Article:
Just to show an opposition sand bag, which has no visible marks or stamps. The bag is constructed from a 'paper' material and apart from the knife cut through it, the bag is still in a sound strong condition. There once was a hand written tag with this (since gone missing) describing it as a 'German papier machie sand bag'
Dimensions are 11 x 23 inches or 28.0 x 58.0 cms
Trust this is of interest.

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#16 HarryBettsMCDCM

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Posted 04 March 2009 - 10:07 PM

The Wisbech Standard of 1915 contained a letter from a Cambs Rgt Officer seeking the Ladies of the Fens to make Sandbags from any Scraps of material to hand to be sent out to the Trenches due to the dearth of "Official Bags"

#17 truthergw

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Posted 05 March 2009 - 12:33 PM

Reasons for shortage of sandbags in the early part of the war are to be found in the pre-war situation. The jute industry was cyclical and seasonal, relying as it did on a plant grown in what was then India. There had been a severe recession in the trade and many mills and factories were closed or working short time. On the outbreak of war, the many unemployed textile workers flocked to the colours to get a few months steady wages while the war lasted. ( My grandfather to my grandmother). Preference for unemployed enlisting is also mentioned in William Linton Andrews' " Haunting Years". At this time, there would have been little idea that the sandbag was to become of great importance as a war material. By the time this was realised, thousands of the men who worked in the industry were off to the war. Men were mainly employed as labourers doing the heavy work or as the skilled maintenance men, fitters, tenters, tuners and so on.
Interesting to see paper being woven although it is not what would normally be described as papier mache. Paper was still being woven into cheap mats, stair carpet etc., as late as 1950s.

#18 Wainfleet

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Posted 20 January 2012 - 10:35 AM

I can't be certain that this is WW1, but I think it probably is. It and another one like it were given to me many years ago, the story being that they were found in a store with a miscellany of kit from both wars. It has no markings but is almost identical in construction to the 1900 one above except that the mouth is not hemmed. Dimensions 13.5" x 32". My photos make it look more clean and new than it actually is; can't get a better one as the light is very poor today. Cor, it don't 'arf ponk!

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#19 GRANVILLE

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Posted 20 January 2012 - 03:10 PM

This is a really timely thread as I am currently liaising with a local museum who are putting together a WW1 display. They have just got themselves a quantity of sandbags which they propose to fill and use etc and have asked me where to position the WD & Arrow for which they have made a stencil. I've politely pointed out I don't believe the bags would ever have been WD marked, but does anyone have any further information concerning what, if any official marks might have been found on the outside of a sandbag. Pictures much appreciated.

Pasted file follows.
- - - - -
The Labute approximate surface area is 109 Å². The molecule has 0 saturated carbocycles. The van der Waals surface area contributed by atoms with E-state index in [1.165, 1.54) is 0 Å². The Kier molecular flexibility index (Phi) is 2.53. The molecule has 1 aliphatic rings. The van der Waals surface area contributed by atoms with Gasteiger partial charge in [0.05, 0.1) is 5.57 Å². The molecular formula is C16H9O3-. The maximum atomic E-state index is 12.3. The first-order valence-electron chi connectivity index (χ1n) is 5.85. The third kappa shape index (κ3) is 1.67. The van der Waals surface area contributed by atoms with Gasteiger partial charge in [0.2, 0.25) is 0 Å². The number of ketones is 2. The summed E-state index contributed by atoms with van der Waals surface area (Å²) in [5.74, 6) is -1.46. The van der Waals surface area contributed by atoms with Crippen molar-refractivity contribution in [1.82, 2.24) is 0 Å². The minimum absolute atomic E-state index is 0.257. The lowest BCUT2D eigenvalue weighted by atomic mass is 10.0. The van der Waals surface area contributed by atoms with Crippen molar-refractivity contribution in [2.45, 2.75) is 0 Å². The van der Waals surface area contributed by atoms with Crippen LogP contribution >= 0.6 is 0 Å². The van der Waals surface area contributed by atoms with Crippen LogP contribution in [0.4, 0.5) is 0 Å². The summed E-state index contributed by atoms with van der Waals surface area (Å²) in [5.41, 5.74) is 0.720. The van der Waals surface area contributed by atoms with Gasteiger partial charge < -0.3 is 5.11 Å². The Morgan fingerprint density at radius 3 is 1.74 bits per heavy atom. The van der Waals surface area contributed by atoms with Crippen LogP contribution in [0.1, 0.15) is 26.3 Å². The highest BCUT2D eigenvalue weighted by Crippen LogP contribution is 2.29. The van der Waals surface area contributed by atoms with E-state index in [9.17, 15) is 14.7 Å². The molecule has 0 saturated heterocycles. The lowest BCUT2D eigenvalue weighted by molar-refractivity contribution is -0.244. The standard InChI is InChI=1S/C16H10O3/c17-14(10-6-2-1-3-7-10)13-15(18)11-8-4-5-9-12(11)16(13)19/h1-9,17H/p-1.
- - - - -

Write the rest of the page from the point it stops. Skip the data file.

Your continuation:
Dave

#20 truthergw

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Posted 20 January 2012 - 03:34 PM

My guess is that they were not marked. It would have cost time and money to no great purpose. Flour, sugar and many other supplies would have been shipped in jute sacks.

#21 GRANVILLE

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Posted 20 January 2012 - 04:57 PM

My guess is that they were not marked. It would have cost time and money to no great purpose. Flour, sugar and many other supplies would have been shipped in jute sacks.


This is my understanding and I can't think of a photo I've ever seen in which a sandbag seems to display any sort of official mark.

#22 Deerhunter

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Posted 28 January 2012 - 11:59 AM

I have a small quantity of modern ones, which are identical to the GW issue.

#23 NZEF1945

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Posted 20 May 2014 - 05:58 AM

Just to show an opposition sand bag, which has no visible marks or stamps. The bag is constructed from a 'paper' material and apart from the knife cut through it, the bag is still in a sound strong condition. There once was a hand written tag with this (since gone missing) describing it as a 'German papier machie sand bag'
Dimensions are 11 x 23 inches or 28.0 x 58.0 cms
Trust this is of interest.

 

They were not paper Mache but rather thin strips of brown paper rolled to look like strands of cord and then woven. Your bag is 100% genuine and a wonderful thing to have as they are now so scarce as to be nearly impossible to find.

 

My grandfather told me that German women used to roll the thin strips of brown paper and then it was woven. He was so impressed by that fact that he cut a square out of a German Sandbag and brought it home and in the 1960s gave it to me. About fifteen years ago on an internet auction site a fellow offered a bag and he described it as 'Open weave 1st ww ? in good condition, no markings Individual who gave me this assured me it was german. measures 58 x 30 cm.'

 

I asked him one question - What is it made from and gave him a selection to choose from - silk, cotton, canvas and so on. He wrote a reply - 'None of those. I have examined it closely and it is made of paper'

 

I knew then that it was genuine and put aside $250 to bid but no one else bid on it so I got it for $40 NZ - about 16 pound Sterling. It is in next to perfect shape and the weave was exactly the same as the piece my grandfather gave me and both are identical to yours...you have an absolutely marvellous piece of very scarce WWI history so count yourself fortunate to have it.

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#24 eparges

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Posted 22 May 2014 - 01:58 PM

Hi,

about the german 'paper'fabric, it is indeed 'papermash', from pine, beech etc, pressed and twisted, without (Papiergarn) or with (Papierrundgarn) flex core. The one shown by Grantsmill is identical to several known exemples. For those interested (and able to read french), I've published an article on this subject in the april nr of Militaria Magazine.

Cheers

#25 grantsmil

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Posted 23 May 2014 - 11:55 PM

The longevity of this fabric is surprising.  I have a German knife scabbard where the belt loop is made of the same material as the sandbag, the scabbard was buried for many years and is in relic condition, yet the belt loop remained.